King Camp Gillette, who, at a very early age had learned the importance of self-sufficiency (having lost his family home in the Chicago fire of 1871), innovation and invention, founded Gillette in the year 1901. Gillette has been known for its innovation in product development and marketing strategy from the inception of the brand. It revolutionized the wet-shaving market throughout the world through continuous evolution in their product line over the years.
In 1895, Gillette started its journey with the brilliant idea of a razor with a safe, inexpensive and disposable blade. However the innovative ‘Gillette Safety Razor’ was successfully developed in 1901 with the technical partnership of MIT graduate William Nickerson and it finally established the foundation for the Gillette Safety Razor Company. After gaining a fair share in the razor market, Gillette slowed down its product innovation and focused on extending its product line by acquiring existing product lines.
After the acquisitions proved to be unsuccessful and Gillette finally faced some competition in 1962 by the introduction of the stainless steel blade by Wilkinson Sword, Gillette moved back to focusing on product development under the leadership of Ziegler. Gillette introduced the Cricket disposable lighters and Soft & Dry antiperspirant. Furthermore, it introduced the Gillette Track II razor which was a huge success and dominated the market for a long time.
Other successful product developments came under the leadership of Colman Mockler who implemented a lower cost strategy and focused on advertising and promotion. The most successful and innovative products were launched in this time starting from the Atra Razor, the Good News! Disposable Razor, and Daisy Razor for women. These products were innovative and had disposable blades and lubricating strips. Gillette then diversified into the personal care segment with the Aapri facial care products, Bare elegance Body Lotion, Mink Difference Hairspray, White Rain Hair care products, and Silkience shampoo and moisturizers.
It further diversified its market with the introduction of Eraser Mate, erasable and disposable pens. After the decline of Trac II and Atra market share during the Razor wars, Gillette came up with its Mach3 in 1998 which was recognized for its innovative design of blades on tiny springs. Subsequently the Mach3 Turbo and Venus series for women were launched which gained a lot of popularity and market share. The most memorable innovation happened in 2006 with the launch of Fusion- the world’s 1st 5+1 blade razor.
In 2010, after realizing that men still experienced discomfort during and after shaving, Gillette introduced the Gillette Fusion ProGlide shaving system which was named the Best Razor of 2011 by Men’s Health Magazine. In many ways Gillette has been a victim of its own success – although they were coming up with innovative products, they were “cannibalizing” their own successful products. While their new inventions drove up their sales, it often took away from the sales of its previous products and often was counter-productive in terms of market share. Gillette continued to diversify their product line, but was met with mixed success.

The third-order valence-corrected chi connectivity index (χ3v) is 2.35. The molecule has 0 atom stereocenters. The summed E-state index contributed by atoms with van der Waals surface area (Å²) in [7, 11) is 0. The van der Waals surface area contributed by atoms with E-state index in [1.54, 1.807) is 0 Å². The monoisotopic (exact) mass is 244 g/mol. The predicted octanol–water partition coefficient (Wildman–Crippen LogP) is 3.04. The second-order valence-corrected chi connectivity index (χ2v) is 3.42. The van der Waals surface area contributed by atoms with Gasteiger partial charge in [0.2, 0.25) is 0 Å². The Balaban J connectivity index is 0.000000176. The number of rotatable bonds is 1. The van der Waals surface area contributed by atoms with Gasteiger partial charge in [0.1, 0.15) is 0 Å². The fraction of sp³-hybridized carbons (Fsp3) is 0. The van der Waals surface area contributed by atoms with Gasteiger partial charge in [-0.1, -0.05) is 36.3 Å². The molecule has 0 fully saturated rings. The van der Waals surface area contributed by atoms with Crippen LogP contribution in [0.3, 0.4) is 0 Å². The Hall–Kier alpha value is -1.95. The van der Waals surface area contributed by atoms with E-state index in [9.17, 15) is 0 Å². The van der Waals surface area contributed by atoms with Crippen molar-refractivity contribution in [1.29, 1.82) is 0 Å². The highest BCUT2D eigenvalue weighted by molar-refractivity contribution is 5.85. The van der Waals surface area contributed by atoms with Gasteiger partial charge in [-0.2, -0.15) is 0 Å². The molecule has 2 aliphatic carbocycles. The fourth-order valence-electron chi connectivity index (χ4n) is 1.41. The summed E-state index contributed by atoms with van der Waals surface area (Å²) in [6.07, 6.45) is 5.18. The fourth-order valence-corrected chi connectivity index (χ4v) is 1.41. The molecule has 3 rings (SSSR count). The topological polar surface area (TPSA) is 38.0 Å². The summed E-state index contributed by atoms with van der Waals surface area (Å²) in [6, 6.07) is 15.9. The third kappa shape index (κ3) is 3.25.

It was at that time that Gillette gained even more dominance in its market as a result of their continuous product development. It began continuously attacking its own products. From the Trac II to Atra to Sensor to Mach3 to Fusion, Gillette kept on innovating and attacking its own products. The advertising of Mach3 , “The best a man can get” and “The world’s best shave” were misleading and led to trouble for Fusion as the critics pointed out and questioned why 5 blades were needed when Gillette had touted it’s 3 bladed mach3 to be “The best a man can get”.
Furthermore, Gillette found out that their products were treated as “novelty” products with very low loyalty and with a lack of staying power. The repurchase rate of razors was much more than cartridge refills. We do not feel product innovation in the wet-shaving market has come to an end, however it has grown stagnant in the recent years. The five blade Fusion did nothing significantly different from their own Mach3 and Schick’s Quattro. It also says something when introducing each new product, sales of the initial razor were higher than refill cartridges.
People are eager to try to the new product, but may be they aren’t pleased enough to buy refills, they like their old product better, or they felt they were too expensive to continue to use them. Because razors and blades are in the maturity stage of their product life cycle, as a consequence, rather than focusing on producing a six or seven razor blade, Gillette’s focus should be on enhancing current products, developing complementary products, and strengthening the brand as a whole using its successful marketing strategy.
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